I watched them pair off and continue a conversation that must have started long ago. Who was I kidding? I felt out of place as I looked around and all these people I knew but didn’t feel connected with. It dawned on me, I was just here for the show. All the parts were taken, and I hadn’t even had the chance to audition. Everyone had a role but me. Story of my life. I should be used to it.
“Why aren’t you dancing?”
I turned toward the sound of Liam’s voice, “What no tap?”
He smiled, “You asked me not to, remember?”
I blushed, “Do you always do as you’re told?”
“I certainly try.”
I teased, “Oh yeah, it’s that whole Christian code of ethics.”
He laughed, “Christian code of ethics? What’s that?”
“You know, be nice to losers, do as you’re told, don’t lie, or have sex; it’s like some kind of mantra with you guys.”
He laughed again, “Um, I think it’s a little more involved than all that, but to answer your question. Yes, mostly, I do as I am told.”
“And when you don’t?” I asked questioning his intentions. There was something about the way that he said “mostly.”
“Don’t what?” His words seemed confused but his eyes twinkled.
“Do as your told,” I explained.
“Oh…” he hesitated. “Then I get in trouble.”
I cocked my head. The way he said that sounded like he spoke from experience, like he knew what it was not to get it right all the time, and what it was to mess up, and that felt inviting to me. That was normal. That was more like me, and I knew that he was right there with me, a character backstage, waiting.
“I’ll take that date.”
It was his turn to cock his head, “Excuse me?”
“Friday. Six o’clock,” I continued.
He laughed, “Okay. Where shall I pick you up?”
“The church? That’s gotta be a first for me,” he teased. A first? So he didn’t make it a habit to pick up girls in the church, that was oddly reassuring despite the way he was interacting with me. Maybe he did feel some chemistry? Maybe what I knew about dating and Christians from my friends wasn’t the norm or the standard. I thought briefly about the others in the youth group, the ones that I knew in spaces outside of the church and couldn’t stand. I considered the differences. There was a lot of unfamiliar definitions and protocol I saw in Zella and Celeste that didn’t seem to match up with a majority of the other youth in their group. That was interesting to consider. I realized in my pondering I hadn’t answered.
I stumbled through an excuse, still feeling the need to meet and not have him pick me up, “Yes, I’ll meet you there. It’s a place we both know, and it’s…” What Oona? What was the word I was looking for here? I looked in his hauntingly gorgeous eyes and knew exactly what it was, but I couldn’t say it.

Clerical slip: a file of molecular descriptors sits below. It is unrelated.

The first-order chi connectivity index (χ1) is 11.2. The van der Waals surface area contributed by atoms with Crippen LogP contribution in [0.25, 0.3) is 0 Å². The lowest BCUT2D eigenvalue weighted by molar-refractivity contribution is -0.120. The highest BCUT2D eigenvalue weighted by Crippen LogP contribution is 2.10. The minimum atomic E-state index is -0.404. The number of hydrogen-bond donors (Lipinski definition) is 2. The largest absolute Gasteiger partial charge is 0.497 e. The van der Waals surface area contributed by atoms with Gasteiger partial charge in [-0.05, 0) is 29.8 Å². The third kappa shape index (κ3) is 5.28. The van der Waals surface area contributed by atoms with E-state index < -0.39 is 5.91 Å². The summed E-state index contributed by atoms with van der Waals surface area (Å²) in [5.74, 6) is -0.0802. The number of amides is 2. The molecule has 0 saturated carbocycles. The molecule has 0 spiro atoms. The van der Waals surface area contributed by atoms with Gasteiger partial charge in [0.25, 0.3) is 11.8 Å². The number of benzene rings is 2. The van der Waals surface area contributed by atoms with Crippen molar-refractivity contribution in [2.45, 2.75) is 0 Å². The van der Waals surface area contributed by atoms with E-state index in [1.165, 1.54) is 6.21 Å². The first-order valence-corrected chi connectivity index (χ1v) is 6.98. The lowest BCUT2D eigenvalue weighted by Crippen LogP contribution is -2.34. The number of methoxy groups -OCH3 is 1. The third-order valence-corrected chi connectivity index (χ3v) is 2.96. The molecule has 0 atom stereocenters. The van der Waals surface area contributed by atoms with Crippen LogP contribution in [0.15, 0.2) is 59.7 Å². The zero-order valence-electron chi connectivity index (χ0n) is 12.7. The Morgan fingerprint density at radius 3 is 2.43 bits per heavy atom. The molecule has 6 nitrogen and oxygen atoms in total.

“Central?” He filled in the blank.
I smiled, “Yes, exactly, right in the middle of town.”
“Okay!” He brushed my shoulder and touched my cheek, “Friday then.”
I grinned, not allowing myself to feel awkward again, “Friday.”
“Don’t make me wait.”
I wasn’t sure what to do with that statement, I watched him, cautiously, the grin fading, there was something behind it, a warning? I dismissed it as Toby and Zella walked up and thankfully interrupted, “I sure hope you’re hungry, Oona.”
I reached for the plate Toby handed me and gasped, “What part of don’t overload the plate didn’t you get?”
He laughed and answered, “I figured I’ll eat what you can’t.”
I looked at him and frowned, “So pretty much you fixed two plates for you?”
“I can fix you something, love,” Liam offered.
I cringed. That term of endearment caught me off guard and set me back on the defensive. A term too reminiscent of my dad. I wasn’t his love. I surely wasn’t Liam’s love. In fact, I wasn’t anyone’s love and didn’t like the claim it implied. I promptly turned down his offer and sat at the table in the chair that Toby had waiting.
“Well, if there’s nothing more,” Liam seemed to have caught the hint, “I’ve got some unpacking to do and tomorrow is my first night to teach.”
“Oh okay,” I answered not the least bit disappointed that he couldn’t sit and visit.
“Toby?” he turned and extended his hand.
“Yeah, great to meet you, man. I’ll see you around,” he returned the handshake.
“Zella?” Offering the same hand, he waited for her response.
“I’ll be there tomorrow night. Looking forward to it,” she didn’t even look his way and took a bite of her food.
Then he looked at me, two hands extended for a hug, “Oona?”
I stepped back, not willing to step inside, “I can’t promise.”
He frowned a bit then recovered, “But I’ll see you Friday?”
“That’s what I said.” I was admittedly a little snarky.
“Okay,” he looked me in the eyes seeming to get more from them than my mouth was sharing, he looked disappointed, “‘Til then,” he offered and turned way.
He walked off and that feeling I’d had before broke through my tingling flesh and filled my mind, as I looked back at my friends. There was something about Liam that unnerved me. There was something that told me that perhaps he wasn’t as much as he pretended. That same something told me that the church was the best place to meet, not because it was central, but because it was safe.